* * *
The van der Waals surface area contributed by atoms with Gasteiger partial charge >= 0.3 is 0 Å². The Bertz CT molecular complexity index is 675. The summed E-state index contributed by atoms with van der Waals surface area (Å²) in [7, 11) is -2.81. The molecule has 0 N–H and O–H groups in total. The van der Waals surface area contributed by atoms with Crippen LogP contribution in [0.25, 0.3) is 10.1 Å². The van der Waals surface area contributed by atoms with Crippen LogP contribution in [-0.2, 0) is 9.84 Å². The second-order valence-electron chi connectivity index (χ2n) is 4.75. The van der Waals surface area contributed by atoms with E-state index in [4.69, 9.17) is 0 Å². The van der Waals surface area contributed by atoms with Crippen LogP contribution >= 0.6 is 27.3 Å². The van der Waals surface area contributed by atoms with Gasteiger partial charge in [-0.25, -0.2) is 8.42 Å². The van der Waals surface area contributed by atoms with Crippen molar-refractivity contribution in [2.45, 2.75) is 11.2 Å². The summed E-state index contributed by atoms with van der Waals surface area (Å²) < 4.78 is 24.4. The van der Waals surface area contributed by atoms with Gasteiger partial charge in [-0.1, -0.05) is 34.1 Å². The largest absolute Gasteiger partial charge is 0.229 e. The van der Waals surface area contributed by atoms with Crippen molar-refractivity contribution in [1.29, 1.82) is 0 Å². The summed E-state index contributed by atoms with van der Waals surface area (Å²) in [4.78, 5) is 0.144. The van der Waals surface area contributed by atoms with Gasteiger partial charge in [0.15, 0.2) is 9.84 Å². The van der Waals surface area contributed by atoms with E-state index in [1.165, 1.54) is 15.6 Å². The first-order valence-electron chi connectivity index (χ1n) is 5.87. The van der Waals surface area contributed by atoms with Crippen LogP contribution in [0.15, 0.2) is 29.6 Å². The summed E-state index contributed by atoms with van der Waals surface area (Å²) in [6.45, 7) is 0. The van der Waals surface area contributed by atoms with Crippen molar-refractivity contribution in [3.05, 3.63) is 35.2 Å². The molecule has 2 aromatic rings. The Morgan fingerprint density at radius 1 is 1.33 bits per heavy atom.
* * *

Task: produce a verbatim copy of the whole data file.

The van der Waals surface area contributed by atoms with Gasteiger partial charge >= 0.3 is 0 Å². The Bertz CT molecular complexity index is 675. The summed E-state index contributed by atoms with van der Waals surface area (Å²) in [7, 11) is -2.81. The molecule has 0 N–H and O–H groups in total. The van der Waals surface area contributed by atoms with Crippen LogP contribution in [0.25, 0.3) is 10.1 Å². The van der Waals surface area contributed by atoms with Crippen LogP contribution in [-0.2, 0) is 9.84 Å². The second-order valence-electron chi connectivity index (χ2n) is 4.75. The van der Waals surface area contributed by atoms with E-state index in [4.69, 9.17) is 0 Å². The van der Waals surface area contributed by atoms with Crippen LogP contribution >= 0.6 is 27.3 Å². The van der Waals surface area contributed by atoms with Gasteiger partial charge in [-0.25, -0.2) is 8.42 Å². The van der Waals surface area contributed by atoms with Crippen molar-refractivity contribution in [2.45, 2.75) is 11.2 Å². The summed E-state index contributed by atoms with van der Waals surface area (Å²) < 4.78 is 24.4. The van der Waals surface area contributed by atoms with Gasteiger partial charge in [-0.1, -0.05) is 34.1 Å². The largest absolute Gasteiger partial charge is 0.229 e. The van der Waals surface area contributed by atoms with Crippen molar-refractivity contribution in [1.29, 1.82) is 0 Å². The summed E-state index contributed by atoms with van der Waals surface area (Å²) in [4.78, 5) is 0.144. The van der Waals surface area contributed by atoms with Gasteiger partial charge in [0.15, 0.2) is 9.84 Å². The van der Waals surface area contributed by atoms with E-state index in [1.165, 1.54) is 15.6 Å². The first-order valence-electron chi connectivity index (χ1n) is 5.87. The van der Waals surface area contributed by atoms with Crippen LogP contribution in [0.15, 0.2) is 29.6 Å². The summed E-state index contributed by atoms with van der Waals surface area (Å²) in [6.45, 7) is 0. The van der Waals surface area contributed by atoms with Crippen molar-refractivity contribution in [3.05, 3.63) is 35.2 Å². The molecule has 2 aromatic rings. The Morgan fingerprint density at radius 1 is 1.33 bits per heavy atom.